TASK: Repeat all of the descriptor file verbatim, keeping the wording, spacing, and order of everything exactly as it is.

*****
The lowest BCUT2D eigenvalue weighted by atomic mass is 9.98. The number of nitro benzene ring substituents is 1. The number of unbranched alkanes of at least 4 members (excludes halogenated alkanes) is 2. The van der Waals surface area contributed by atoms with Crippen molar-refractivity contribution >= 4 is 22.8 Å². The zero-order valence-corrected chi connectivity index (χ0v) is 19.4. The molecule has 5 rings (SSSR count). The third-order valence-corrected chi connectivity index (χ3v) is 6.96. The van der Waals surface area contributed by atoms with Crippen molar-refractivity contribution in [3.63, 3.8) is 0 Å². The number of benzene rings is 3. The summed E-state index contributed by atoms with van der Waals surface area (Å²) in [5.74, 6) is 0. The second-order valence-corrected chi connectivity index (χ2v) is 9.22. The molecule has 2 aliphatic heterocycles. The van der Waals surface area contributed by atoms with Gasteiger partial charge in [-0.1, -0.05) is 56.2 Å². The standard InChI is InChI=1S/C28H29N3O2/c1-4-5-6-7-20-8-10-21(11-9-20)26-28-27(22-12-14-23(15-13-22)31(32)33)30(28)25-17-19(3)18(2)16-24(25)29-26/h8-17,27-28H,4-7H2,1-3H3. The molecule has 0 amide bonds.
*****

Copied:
The lowest BCUT2D eigenvalue weighted by atomic mass is 9.98. The number of nitro benzene ring substituents is 1. The number of unbranched alkanes of at least 4 members (excludes halogenated alkanes) is 2. The van der Waals surface area contributed by atoms with Crippen molar-refractivity contribution >= 4 is 22.8 Å². The zero-order valence-corrected chi connectivity index (χ0v) is 19.4. The molecule has 5 rings (SSSR count). The third-order valence-corrected chi connectivity index (χ3v) is 6.96. The van der Waals surface area contributed by atoms with Crippen molar-refractivity contribution in [3.63, 3.8) is 0 Å². The number of benzene rings is 3. The summed E-state index contributed by atoms with van der Waals surface area (Å²) in [5.74, 6) is 0. The second-order valence-corrected chi connectivity index (χ2v) is 9.22. The molecule has 2 aliphatic heterocycles. The van der Waals surface area contributed by atoms with Gasteiger partial charge in [-0.1, -0.05) is 56.2 Å². The standard InChI is InChI=1S/C28H29N3O2/c1-4-5-6-7-20-8-10-21(11-9-20)26-28-27(22-12-14-23(15-13-22)31(32)33)30(28)25-17-19(3)18(2)16-24(25)29-26/h8-17,27-28H,4-7H2,1-3H3. The molecule has 0 amide bonds.